It goes without saying that Bayer enjoys almost a unique competitive trump in this sphere – it was Bayer, who made materials like Makrolon®, that was a cornerstone for the digital data carriers era. And now Bayer prefers not to hide their scientific and technical wealth but to use it efficiently in order to breed a worthy shift for the present-day staff on the achievements of the previous generations of specialists. What is it, if not a perfect example of intergenerational continuity and applying knowledge to satisfy the demands of the present-day world!
It’s most evident that students can hardly imagine what high-tech plastics can do until they see how they are manufactured. BMS laboratory involves school students in creative and innovative projects.
Bayer MaterialScience laboratory is open for students’ groups and their teachers 3-4 times a week. Studies take place in a BMS production site’s workshop, it’s area is 400 square meters. Students see the whole process, beginning with the idea and ending with a finished product output with their own eyes. Apart from interactive education students get an understanding of how individual capabilities and work in team can lead to a great economic profit. Most students agree that just one day in BMS laboratory has changed their attitude towards the school subject: they have looked at science and technology (that have a “boring” image) from an opposite side.
In Russia similar laboratories used to function in a Polytechnic museum and were quite popular in the past years among schools students of all ages. However, now the former interest has faded away. Maybe, rebirth of school laboratories will stimulate interest to the Polytechnic Museum and educational programs it offers, and also creating like laboratories with assistance from Russian chemical companies who will be able to introduce something new and non-conventional in the system.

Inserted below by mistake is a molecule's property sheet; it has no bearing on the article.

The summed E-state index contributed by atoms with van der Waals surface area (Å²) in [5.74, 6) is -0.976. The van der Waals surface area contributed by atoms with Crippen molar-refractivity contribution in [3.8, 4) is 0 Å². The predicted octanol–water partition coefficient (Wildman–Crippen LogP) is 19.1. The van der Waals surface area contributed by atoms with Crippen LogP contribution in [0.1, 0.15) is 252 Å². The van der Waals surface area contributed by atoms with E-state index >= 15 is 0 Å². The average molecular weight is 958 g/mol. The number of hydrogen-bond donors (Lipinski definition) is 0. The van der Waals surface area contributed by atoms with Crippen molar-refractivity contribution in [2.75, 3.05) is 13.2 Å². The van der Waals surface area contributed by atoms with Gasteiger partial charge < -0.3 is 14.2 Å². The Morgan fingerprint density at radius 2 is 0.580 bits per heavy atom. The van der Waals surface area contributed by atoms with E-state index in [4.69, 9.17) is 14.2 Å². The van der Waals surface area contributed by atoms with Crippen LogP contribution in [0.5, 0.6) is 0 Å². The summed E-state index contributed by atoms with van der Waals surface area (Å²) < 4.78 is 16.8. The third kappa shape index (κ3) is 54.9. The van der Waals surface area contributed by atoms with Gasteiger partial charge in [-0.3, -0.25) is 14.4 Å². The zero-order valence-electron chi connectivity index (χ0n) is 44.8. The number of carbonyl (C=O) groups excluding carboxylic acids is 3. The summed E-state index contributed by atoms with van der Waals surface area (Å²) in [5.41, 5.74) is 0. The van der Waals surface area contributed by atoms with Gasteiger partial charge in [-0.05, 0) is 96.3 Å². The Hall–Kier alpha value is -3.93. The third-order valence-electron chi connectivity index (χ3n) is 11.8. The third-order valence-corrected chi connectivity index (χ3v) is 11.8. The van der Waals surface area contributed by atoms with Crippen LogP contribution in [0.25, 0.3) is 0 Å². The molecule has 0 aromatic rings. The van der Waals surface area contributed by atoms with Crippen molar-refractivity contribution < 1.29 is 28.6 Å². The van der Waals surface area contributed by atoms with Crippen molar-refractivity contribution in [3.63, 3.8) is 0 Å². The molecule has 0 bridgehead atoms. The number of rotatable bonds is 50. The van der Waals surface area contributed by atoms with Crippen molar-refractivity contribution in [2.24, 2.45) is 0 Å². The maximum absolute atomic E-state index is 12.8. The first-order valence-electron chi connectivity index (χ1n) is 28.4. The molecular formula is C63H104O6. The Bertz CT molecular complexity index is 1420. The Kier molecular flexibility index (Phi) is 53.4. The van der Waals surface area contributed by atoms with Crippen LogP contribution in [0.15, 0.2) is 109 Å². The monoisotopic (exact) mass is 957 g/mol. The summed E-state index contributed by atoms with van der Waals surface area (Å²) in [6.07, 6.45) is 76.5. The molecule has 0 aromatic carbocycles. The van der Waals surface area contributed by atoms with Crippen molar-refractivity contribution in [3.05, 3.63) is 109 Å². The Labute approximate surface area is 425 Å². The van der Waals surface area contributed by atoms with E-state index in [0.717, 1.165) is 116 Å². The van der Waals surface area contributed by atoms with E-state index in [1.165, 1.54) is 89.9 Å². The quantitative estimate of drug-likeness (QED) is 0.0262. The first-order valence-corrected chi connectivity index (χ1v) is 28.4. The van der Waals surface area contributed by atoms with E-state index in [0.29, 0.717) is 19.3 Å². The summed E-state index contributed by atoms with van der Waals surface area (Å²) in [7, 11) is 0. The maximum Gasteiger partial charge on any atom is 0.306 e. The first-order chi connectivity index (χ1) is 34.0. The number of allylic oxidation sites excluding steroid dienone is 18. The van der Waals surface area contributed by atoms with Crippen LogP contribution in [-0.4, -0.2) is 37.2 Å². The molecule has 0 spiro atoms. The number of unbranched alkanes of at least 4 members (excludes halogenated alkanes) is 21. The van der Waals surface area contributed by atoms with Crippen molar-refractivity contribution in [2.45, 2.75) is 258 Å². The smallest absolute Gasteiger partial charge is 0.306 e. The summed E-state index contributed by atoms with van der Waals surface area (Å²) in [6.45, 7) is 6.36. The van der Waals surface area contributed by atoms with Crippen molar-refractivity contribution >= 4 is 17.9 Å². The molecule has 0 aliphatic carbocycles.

One day in Bayer MaterialScience school laboratory
An ordinary day in a school laboratory starts at 9.15 AM. After a lection introducing the topic of the day, students are made familiar with the principal safety regulations and rules for possible accidents. Then all students are divided in four different groups and work from 9.45 AM till midday.
After lunch students begin producing “their own” product and make it till 3.30 PM. After cleaning working places they have time to discuss the day and ask BMS staff some questions. The day program  is finished at 4.00 PM with a questionnaire.
Why are students divided into four groups? These groups imitate the structure of the “grown-up” working team taking part in the research process in the company. Technical team studies technological requirements concerning temperature and material like temperature rate, drying, materials pretreatment. The same team plans efficient production and material purchase. Science and research team deals with testing material properties – melting temperature, tensile strength, scratch resistance and resistance to dissolvents. Students in this group at the same time get familiar with the chief principles of various processing methods like injection molding, thermoforming or diffusion methods. Besides this, they learn to find defects (air insertions) during the central phase of material testing and compare the results of various processing methods. Designer team creates different design variants – that is, chooses the colour, film structure and degree of transparency. This team also evaluates the chances to perform the set task, which requires interaction with other groups. Questioning the fellow-students on what the product should look like is also impossible without interaction.
Communication team takes photos of the teams’ working and makes a report for the school paper. This team is also responsible for the final presentation and introducing the product as part of Bayer MaterialScience work directions.
Finishing work in laboratory, students can take the product they made with them, like, for example motorcycle glasses made of Makrolon®.